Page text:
BLACK CANARY #3
Written by Brenden Fletcher
Art by Annie Wu and Lee Loughridge
Published by DC Comics
Release Date: August 19, 2015
Find yourself a chair. Sit down. Read Black Canary #3. If you do things in that order, you might be okay. But if you forget step one or two, you might just fall over stunned at how big of an issue Black Canary #3 is. In fact, this issue is so big, it’s hard to believe it’s only the third issue in this new series. The ramifications for this new installment will leave fans, both new and old, clamoring for issue four. Even without the big plot developments, this issue has rock and roll, epic fight scenes, and moving moments – there’s a little something for everyone.
Black Canary #3 finds Dinah and Co. on the road protecting the youngest bandmate, the mysterious Ditto. Dinah is reunited with an old flame as a group of baddies tries to take Ditto and Dinah. No matter how much Black Canary cries in this issue, things are so utterly bad by the last page, there might not be happy ending for the group.
There’s no denying that Brenden Fletcher exploded into the DCU with his army of hard-hitting, emotionally crushing, and oh-so-wonderful new series. What Fletcher’s doing here in Black Canary, however, just shows how versatile his style really is. Black Canary is all about bone-crushing smack down fights, written with a page-turning speed to match any high profile super-brawl. But Fletcher also manages to capture some incredibly tender moments, like Dinah’s flashbacks and her compassion for those around her. On top of that, he presents some incredible plot movement that begs a constant “what happens next?” The dialogue is frequently captivating; there’s something to be said when the words can pull you from the action, and set you right back in with ease. With that being said, the ending felt a little abrupt, and the last page loses a little bit of the steam the rest of the book does such a great job building up.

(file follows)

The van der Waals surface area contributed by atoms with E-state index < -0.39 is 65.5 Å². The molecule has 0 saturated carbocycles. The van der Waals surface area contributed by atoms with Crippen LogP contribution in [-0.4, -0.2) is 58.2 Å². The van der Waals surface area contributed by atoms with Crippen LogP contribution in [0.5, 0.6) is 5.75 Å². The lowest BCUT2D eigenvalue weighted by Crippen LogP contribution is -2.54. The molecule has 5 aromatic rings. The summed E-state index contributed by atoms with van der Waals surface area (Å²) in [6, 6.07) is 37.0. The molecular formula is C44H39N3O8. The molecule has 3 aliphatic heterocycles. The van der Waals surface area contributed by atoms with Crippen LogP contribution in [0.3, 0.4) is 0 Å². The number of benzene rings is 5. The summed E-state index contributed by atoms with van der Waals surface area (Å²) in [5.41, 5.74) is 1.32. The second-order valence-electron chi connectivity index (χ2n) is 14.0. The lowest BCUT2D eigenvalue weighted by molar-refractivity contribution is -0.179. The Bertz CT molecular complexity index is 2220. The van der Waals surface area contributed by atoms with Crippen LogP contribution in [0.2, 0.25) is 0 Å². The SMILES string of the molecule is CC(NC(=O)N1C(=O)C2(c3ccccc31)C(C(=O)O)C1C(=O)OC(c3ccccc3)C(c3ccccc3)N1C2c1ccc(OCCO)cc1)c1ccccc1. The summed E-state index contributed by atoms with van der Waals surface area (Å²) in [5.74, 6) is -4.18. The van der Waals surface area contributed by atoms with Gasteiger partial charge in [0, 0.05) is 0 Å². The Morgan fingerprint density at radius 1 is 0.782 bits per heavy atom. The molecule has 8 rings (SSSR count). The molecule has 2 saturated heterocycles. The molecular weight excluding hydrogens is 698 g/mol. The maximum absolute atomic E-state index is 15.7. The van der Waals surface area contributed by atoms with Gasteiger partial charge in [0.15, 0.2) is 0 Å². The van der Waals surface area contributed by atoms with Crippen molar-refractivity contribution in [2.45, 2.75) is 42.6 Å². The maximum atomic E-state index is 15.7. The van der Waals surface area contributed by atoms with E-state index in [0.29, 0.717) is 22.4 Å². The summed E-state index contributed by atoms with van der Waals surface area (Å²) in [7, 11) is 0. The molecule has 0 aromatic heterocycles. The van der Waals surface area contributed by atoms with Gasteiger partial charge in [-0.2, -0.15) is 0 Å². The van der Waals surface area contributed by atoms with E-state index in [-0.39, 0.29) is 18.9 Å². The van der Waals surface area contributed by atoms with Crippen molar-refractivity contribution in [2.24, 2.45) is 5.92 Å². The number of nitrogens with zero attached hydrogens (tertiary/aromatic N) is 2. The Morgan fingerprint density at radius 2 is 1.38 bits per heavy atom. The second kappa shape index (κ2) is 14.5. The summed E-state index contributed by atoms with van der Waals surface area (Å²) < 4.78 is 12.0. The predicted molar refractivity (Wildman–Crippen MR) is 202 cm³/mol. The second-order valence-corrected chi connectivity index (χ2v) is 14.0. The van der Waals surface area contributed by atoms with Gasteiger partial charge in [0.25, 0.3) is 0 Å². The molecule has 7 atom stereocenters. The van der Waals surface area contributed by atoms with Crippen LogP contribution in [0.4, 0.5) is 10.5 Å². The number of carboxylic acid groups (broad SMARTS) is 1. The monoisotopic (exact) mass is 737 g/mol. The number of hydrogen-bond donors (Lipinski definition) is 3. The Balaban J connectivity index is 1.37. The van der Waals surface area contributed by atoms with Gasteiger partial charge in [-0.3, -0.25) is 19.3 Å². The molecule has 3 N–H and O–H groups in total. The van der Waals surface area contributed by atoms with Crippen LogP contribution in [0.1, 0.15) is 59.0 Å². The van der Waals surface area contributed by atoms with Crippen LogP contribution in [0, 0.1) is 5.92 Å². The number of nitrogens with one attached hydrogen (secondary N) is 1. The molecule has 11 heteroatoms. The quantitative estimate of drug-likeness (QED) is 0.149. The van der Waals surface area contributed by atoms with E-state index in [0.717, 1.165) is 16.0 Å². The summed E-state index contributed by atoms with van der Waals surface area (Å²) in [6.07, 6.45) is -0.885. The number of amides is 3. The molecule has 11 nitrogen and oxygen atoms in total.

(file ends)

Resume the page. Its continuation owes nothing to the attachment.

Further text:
While the flow of the story is breath-taking, it’s hard to imagine this book given life by anyone other than Annie Wu. I fell in love with Wu on her Hawkeye-not-the-hawkguy issues of Fraction’s Hawkeye series, and what she does here is somehow even more incredible. This book requires so much movement and yet, Wu captures every step and punch with a magical grace. Her open style leaves room for so much emotion, often provided by Lee Loughridge’s vivid colors. Wu and Lee let the characters move themselves around a page, creating a gorgeous progression and kinetic energy. Just pay attention to how beautifully Dinah’s hair flows in this book, and you’ll understand just how thoughtful their work is. However, perhaps because this book is so fast-paced, some of the characters get lost in the scenes, and consistency between panels is sometimes disjointed. It’s not enough to break the flow of the book, but makes tracking background characters a little more difficult.
Black Canary #3 is a book not to be missed. If you haven’t been reading this series, now might be a great time to pick it up, right as the plot shifts into high gear. The concept in this book is so incredibly fitting, it’s hard to imagine a world in which Dinah wasn’t the lead singer in a band, superheroing along her tour. Everything about this book works, and my biggest complaint is that it isn’t long enough.
The Verdict: 8.5/10